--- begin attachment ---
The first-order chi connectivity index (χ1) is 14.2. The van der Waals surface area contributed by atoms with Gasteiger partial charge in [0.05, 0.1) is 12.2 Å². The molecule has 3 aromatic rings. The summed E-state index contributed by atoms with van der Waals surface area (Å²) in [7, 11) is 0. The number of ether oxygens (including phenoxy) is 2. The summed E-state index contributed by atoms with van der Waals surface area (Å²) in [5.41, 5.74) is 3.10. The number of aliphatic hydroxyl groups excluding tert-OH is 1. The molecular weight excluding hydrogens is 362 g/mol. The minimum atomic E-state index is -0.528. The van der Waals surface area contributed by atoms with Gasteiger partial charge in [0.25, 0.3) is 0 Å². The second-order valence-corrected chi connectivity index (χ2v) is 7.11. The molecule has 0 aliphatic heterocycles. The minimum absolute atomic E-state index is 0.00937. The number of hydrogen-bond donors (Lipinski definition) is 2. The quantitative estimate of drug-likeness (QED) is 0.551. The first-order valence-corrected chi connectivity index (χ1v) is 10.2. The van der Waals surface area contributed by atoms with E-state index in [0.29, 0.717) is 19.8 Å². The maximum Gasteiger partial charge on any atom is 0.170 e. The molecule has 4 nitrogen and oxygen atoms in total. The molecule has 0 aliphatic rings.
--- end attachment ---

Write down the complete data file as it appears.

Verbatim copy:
The first-order chi connectivity index (χ1) is 14.2. The van der Waals surface area contributed by atoms with Gasteiger partial charge in [0.05, 0.1) is 12.2 Å². The molecule has 3 aromatic rings. The summed E-state index contributed by atoms with van der Waals surface area (Å²) in [7, 11) is 0. The number of ether oxygens (including phenoxy) is 2. The summed E-state index contributed by atoms with van der Waals surface area (Å²) in [5.41, 5.74) is 3.10. The number of aliphatic hydroxyl groups excluding tert-OH is 1. The molecular weight excluding hydrogens is 362 g/mol. The minimum atomic E-state index is -0.528. The van der Waals surface area contributed by atoms with Gasteiger partial charge in [0.25, 0.3) is 0 Å². The second-order valence-corrected chi connectivity index (χ2v) is 7.11. The molecule has 0 aliphatic heterocycles. The minimum absolute atomic E-state index is 0.00937. The number of hydrogen-bond donors (Lipinski definition) is 2. The quantitative estimate of drug-likeness (QED) is 0.551. The first-order valence-corrected chi connectivity index (χ1v) is 10.2. The van der Waals surface area contributed by atoms with E-state index in [0.29, 0.717) is 19.8 Å². The maximum Gasteiger partial charge on any atom is 0.170 e. The molecule has 4 nitrogen and oxygen atoms in total. The molecule has 0 aliphatic rings.